Hello again, my geeky friends!
With few exceptions, films are broken down into 3 acts. The Place Beyond the Pines is unique in that it’s broken down into 3 complete films. Each act is a self-contained film. The latest by director Derek Cianfrance is an ambitious film to be sure. In fact it might be a little too ambitious for its own good.
The basic plot line is simple. Luke (Ryan Gosling) is a stunt motorcycle rider in a low rent traveling fair. When the fair comes back to town and he meets up with a past one night stand (Eva Mendes) he learns that he has a child. Deciding he wants to be in the child’s life and he wants to take care of both the child and the Mother, Luke quits the fair and tries to get a job. The problem is he has no real skills to fall back on, and the baby’s mother is already in a stable relationship with Kofi (Mahershala Ali) who treats the child as if it were his own.
Desperate to provide for his new child, Luke teams up with Robin (Ben Mendelsohn) to use his one skill, stunt riding, to rob banks. It all goes well for a while until it doesn’t. In the middle of escaping from a bank job, Luke comes face to face with rookie cop Avery (Bradley Cooper) and things begin to fall apart rather quickly.
Everything I’ve just described happens in the first forty-five minutes. The problem is there is still another ninety minutes to go. I don’t think I’ve ever seen a film that feels more like a novel. The structure of this film would work a lot better in book form. In a novel you can cover generations in a characters life and follow different characters as they grow up and grow old. You can do this because you have lots of pages and chapters to do so. In a film, even one that runs 140 minutes, doing the same thing can be tricky.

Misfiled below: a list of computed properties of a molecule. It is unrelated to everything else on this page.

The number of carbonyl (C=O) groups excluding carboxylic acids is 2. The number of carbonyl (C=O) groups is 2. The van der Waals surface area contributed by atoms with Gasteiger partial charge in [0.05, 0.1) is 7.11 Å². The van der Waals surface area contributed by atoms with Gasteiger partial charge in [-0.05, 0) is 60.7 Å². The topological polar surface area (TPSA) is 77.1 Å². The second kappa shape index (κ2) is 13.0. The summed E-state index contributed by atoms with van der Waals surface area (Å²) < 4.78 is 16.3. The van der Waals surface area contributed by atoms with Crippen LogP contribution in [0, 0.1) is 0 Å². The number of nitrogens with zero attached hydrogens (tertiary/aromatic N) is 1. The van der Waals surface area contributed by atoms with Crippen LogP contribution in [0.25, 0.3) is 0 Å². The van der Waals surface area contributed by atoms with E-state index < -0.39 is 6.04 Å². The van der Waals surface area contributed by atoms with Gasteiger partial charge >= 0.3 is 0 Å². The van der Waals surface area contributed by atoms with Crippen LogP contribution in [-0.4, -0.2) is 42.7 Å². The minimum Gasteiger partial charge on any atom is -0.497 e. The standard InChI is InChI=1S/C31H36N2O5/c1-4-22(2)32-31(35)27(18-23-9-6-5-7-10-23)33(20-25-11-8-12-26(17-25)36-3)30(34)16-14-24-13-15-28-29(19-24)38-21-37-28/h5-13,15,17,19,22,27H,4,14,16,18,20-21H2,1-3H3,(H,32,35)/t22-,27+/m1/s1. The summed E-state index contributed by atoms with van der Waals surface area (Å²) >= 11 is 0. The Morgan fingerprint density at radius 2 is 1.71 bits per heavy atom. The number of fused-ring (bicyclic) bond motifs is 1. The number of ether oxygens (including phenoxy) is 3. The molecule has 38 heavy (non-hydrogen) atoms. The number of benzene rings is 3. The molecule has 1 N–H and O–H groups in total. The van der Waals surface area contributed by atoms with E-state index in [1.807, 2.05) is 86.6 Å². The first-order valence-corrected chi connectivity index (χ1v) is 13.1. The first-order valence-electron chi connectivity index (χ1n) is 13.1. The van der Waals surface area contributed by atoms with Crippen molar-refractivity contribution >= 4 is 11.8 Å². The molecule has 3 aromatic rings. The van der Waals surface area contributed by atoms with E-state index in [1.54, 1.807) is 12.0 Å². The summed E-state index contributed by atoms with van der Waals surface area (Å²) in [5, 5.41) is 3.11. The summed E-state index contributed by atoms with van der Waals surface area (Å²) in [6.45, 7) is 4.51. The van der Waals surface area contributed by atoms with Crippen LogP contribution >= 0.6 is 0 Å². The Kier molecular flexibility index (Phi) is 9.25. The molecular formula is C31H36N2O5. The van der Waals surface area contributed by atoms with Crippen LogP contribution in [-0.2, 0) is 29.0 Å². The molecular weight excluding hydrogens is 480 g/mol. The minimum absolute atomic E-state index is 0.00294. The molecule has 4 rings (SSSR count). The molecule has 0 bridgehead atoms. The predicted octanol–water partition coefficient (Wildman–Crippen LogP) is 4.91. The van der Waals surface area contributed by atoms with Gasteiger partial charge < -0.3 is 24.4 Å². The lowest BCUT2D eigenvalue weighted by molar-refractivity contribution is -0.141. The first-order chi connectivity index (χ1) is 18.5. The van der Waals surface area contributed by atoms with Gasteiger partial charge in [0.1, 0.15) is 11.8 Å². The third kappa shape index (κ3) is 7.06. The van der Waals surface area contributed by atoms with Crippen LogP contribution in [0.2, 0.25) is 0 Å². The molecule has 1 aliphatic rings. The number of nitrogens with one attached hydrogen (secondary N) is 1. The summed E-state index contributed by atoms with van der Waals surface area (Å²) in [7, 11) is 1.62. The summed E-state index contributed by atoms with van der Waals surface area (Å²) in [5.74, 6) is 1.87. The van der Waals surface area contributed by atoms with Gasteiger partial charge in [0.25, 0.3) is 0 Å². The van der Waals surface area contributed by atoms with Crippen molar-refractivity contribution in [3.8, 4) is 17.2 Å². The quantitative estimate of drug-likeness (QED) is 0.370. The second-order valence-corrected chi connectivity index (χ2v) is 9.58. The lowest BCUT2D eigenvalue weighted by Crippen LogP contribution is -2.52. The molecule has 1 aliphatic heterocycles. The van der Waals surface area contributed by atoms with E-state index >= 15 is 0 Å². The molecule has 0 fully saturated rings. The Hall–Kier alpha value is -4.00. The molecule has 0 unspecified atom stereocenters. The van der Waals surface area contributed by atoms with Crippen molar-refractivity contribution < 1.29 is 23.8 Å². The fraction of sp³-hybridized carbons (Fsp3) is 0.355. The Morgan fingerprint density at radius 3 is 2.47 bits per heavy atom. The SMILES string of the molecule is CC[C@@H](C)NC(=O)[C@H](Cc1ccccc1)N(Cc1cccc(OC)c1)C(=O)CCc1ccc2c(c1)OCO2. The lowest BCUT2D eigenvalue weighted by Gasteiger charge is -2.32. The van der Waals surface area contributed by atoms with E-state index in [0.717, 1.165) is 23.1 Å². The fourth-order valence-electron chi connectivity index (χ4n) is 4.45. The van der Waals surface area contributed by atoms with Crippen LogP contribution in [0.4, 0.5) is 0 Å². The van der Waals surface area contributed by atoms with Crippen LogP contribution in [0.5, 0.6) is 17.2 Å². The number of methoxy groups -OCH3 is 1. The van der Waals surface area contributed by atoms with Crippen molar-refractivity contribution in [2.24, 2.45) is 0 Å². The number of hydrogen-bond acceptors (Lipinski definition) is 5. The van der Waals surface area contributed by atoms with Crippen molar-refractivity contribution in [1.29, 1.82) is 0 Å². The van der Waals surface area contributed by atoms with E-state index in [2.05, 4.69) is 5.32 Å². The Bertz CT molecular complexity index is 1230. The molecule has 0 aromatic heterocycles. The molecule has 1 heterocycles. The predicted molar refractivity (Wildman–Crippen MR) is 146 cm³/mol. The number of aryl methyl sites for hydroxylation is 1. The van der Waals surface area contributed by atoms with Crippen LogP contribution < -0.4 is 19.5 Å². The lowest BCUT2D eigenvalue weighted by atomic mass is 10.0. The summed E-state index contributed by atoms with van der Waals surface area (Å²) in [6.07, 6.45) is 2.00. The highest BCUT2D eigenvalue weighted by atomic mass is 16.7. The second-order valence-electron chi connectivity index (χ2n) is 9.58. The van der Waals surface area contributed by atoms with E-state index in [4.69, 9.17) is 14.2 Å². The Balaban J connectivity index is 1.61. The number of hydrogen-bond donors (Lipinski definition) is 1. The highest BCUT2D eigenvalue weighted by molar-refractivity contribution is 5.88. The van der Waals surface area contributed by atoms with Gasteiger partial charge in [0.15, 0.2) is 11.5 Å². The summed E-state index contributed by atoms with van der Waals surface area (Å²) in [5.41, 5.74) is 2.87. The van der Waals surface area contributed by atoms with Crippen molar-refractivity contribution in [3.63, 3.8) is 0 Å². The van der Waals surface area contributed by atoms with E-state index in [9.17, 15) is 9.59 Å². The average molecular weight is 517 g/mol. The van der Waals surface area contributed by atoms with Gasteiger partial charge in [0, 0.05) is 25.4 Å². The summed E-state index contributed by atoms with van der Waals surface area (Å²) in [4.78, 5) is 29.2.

Ryan Gosling and Ben Mendelsohn are great, in fact all the actors are doing great work here. Bradley Cooper sells the edgy and nervous rookie cop and his transformation to seasoned veteran very well. The problem is, he is in a different movie than Ryan Gosling. The way the film is structured, the least interesting storyline comes in the last thirty minutes.
I was floored by Derek Cianfrance’s first film, Blue Valentine, in fact it was almost my favorite film the year it came out. I was looking forward to his latest and don’t get me wrong, this is a very good film. It just feels a little long towards the end. The inherent problem here is that we don’t get to spend enough time with any character or storyline long enough to really care what happens to them.
If this were a novel, I would buy it in a heartbeat and read it because the story is an interesting one. I think this would work better as a mini-series on HBO or something like that. That way we could really spend time with each character and get invested in their plight.
As it stands, it falls a little short of the mark but it is well worth seeing for the performances alone.
3 stars out of 5.
Until next time, keep the projector threaded.